Housing 38 supports within its confines a pair of electrical resistance heating elements 40 and 42, formed of Nichrome wire and separated by ceramic insulators, for warming air admitted from conduit 12. Heating elements 40 and 42 are energized by selectively connected them through electrical leads 44 to an electrical current source 46. When connected to current source 46, heating elements 40 and 42 emit heat sufficient to dry clothes at rapid rate without damage.

Heating elements 40 and 42 are connected in parallel through leads 44 to electrical current source 46 so that one or both of heating elements 40 and 42 can be energized at a given time. Thus, when both heating elements 40 and 42 are energized, the heat output of heater 26 is effectively increased.

The heat output of heating elements 40 and 42 is a matter of design choice. High heat, capable of drying large loads of clothes at a rapid rate, requires that heating elements 40 and 42 be constructed to handle more electricity at greater cost. Installations of system 10 at higher latitudes or elevations may require greater heat outputs to compensate for colder air temperatures during, winter months.

Thermostat 22 includes a temperature probe 48 that is positioned within a duct 50 that passes outwardly through wall 28 to vent moistened air from dryer 16 to the atmosphere. (A shutter 52 mounted on the exterior of wall 28 covers the outlet of duct 50 and prevents the unintended entry of matter into duct 50 so as to harm probe 48.) Probe 48 determines the temperature of the air being discharged by dryer 16.

Probe 48 is operatively connected to a gauge 54 that is positioned atop dryer 16 for easy reading by a user. The gauge 54 not only displays the temperature of the air found by probe 48, but serves as a switch to the operation of heater 26. If, gauge 54 senses that air flowing through duct 50 has a temperature of less than 120 F., then heating element 40 alone is energized to deliver heat to dryer 16. If, however, gauge 54 senses that air flowing through duct 50 has a temperature of less than 95 F., then heating element 42 is energized in addition to heating element 40 to deliver the maximum heat to dryer 16.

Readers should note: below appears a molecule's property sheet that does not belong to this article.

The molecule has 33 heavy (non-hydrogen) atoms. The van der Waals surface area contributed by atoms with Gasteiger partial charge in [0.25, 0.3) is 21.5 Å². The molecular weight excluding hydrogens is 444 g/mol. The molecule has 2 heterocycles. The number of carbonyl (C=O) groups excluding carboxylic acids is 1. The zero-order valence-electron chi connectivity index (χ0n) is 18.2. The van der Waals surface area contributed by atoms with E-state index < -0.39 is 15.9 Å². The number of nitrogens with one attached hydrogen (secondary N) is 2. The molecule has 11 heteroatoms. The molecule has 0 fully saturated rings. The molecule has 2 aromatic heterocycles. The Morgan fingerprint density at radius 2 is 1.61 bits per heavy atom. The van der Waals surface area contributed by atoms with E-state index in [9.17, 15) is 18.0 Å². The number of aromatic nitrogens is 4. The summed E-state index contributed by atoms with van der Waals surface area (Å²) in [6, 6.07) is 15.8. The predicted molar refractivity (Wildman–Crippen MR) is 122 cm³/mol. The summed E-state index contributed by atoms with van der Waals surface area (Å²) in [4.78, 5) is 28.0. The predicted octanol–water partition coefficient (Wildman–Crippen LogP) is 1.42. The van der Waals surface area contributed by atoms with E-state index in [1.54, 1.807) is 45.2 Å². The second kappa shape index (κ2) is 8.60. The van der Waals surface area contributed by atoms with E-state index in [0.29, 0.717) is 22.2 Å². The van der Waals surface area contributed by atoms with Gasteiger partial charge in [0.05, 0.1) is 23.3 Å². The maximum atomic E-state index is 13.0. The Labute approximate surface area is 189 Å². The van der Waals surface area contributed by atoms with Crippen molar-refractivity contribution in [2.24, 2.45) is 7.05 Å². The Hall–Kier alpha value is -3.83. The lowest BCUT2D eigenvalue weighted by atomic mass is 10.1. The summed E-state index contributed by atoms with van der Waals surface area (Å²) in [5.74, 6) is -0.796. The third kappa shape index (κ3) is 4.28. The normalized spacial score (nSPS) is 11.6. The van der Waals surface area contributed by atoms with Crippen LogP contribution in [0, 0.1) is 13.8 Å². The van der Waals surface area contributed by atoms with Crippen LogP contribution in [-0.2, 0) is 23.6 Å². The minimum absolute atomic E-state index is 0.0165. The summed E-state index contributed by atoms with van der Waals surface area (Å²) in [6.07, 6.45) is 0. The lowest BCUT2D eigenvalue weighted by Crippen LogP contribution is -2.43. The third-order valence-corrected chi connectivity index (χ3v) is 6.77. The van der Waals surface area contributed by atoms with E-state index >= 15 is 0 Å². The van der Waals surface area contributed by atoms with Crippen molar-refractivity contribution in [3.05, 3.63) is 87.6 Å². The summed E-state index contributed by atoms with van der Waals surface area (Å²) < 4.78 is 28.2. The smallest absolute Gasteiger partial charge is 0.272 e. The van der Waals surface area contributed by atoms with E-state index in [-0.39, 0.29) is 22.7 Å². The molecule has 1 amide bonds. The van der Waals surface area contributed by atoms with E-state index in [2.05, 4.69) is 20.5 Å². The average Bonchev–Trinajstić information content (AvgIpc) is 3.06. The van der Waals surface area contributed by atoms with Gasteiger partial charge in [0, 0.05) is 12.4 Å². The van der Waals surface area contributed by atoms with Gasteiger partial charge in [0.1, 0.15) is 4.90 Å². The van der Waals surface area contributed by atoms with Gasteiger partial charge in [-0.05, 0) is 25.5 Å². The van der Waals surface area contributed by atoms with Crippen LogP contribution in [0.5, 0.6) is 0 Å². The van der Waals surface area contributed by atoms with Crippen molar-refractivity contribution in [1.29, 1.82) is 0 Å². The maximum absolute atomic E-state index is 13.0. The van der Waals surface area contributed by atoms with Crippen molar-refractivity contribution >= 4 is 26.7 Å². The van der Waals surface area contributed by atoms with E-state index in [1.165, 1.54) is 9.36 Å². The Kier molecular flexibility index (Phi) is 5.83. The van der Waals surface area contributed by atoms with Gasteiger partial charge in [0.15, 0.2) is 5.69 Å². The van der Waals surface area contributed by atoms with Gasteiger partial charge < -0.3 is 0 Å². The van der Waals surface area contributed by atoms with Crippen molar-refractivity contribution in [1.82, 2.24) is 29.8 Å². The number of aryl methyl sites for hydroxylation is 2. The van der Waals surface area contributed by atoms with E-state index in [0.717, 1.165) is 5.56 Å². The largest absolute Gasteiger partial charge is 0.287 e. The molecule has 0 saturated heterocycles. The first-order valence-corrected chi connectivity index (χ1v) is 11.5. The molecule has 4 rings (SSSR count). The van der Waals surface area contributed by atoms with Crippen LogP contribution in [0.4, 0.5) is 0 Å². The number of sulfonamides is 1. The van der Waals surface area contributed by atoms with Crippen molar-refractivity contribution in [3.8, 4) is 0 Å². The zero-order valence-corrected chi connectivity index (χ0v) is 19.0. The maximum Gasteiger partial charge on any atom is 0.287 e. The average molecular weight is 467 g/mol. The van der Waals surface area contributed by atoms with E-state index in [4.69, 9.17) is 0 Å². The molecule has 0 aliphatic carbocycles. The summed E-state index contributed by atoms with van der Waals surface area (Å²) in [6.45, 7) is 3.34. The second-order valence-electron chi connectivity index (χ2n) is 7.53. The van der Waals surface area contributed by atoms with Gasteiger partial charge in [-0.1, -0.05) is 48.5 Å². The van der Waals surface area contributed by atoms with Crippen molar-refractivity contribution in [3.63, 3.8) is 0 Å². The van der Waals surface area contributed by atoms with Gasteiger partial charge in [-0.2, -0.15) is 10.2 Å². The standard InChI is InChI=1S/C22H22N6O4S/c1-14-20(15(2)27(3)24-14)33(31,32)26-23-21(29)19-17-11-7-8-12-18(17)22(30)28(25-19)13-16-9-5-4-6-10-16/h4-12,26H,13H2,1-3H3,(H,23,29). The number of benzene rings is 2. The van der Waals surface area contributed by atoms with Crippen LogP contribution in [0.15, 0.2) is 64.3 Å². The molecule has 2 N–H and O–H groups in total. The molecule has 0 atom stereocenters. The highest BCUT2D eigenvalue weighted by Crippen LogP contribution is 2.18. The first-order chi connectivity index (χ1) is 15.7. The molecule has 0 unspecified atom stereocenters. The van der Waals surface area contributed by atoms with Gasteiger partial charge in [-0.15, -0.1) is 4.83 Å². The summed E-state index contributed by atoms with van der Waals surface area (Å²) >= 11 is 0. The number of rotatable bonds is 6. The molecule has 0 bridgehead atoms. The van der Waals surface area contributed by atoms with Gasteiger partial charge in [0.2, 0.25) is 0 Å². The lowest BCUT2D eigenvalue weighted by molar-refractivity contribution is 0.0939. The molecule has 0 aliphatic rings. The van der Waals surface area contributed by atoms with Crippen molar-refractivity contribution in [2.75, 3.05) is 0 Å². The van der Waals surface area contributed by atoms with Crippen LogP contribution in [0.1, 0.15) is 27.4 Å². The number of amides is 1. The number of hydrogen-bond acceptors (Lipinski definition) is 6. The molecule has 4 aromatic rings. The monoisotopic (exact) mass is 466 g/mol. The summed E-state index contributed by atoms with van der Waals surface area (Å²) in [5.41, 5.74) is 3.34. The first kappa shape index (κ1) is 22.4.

When clothes dryer 16 is turned “on,” a fan (not shown) positioned within, and normally being part of, dryer 16 is energized so as to draw about 160 cubic feet of air per minute, into inlet opening 25 and out of outlet opening 14 into dryer 16. This air, heated by radiant solar energy, in attic 24 is pulled past damp clothes being tumbled within a rotating drum in dryer 16. Water is evaporated from the clothes by the flowing air and the moistened air is discharged from dryer and building through duct 50. If the temperature of the air being drawn through dryer 16 is too low, as determined by thermostat 22, then one or both of heating elements 40 and 42 within heater 26 are energized to raise the air's temperature. Air within attic 24, however, is normally warmed to a temperature that is sufficient to dry clothes, especially during summer months.

While system 10 has been described with a high degree of particularity, it will be appreciated by those skilled in the art that modifications can be made to it. Therefore, it is to be understood that the present invention is not limited to the sole embodiment described above, but encompasses any and all embodiments within the scope of the following claims.

Referenced by
Citing PatentFiling datePublication dateApplicantTitle
US7658015 *May 15, 2007Feb 9, 2010Gardell Christopher MClothes drying device
US20110154679 *Jun 30, 2011Monnie WatsonAmbient air supply dryer
U.S. Classification34/86, 34/140
International ClassificationF26B19/00
Cooperative ClassificationD06F58/28, D06F2058/2864, D06F58/26, D06F58/20
European ClassificationD06F58/28, D06F58/20, D06F58/26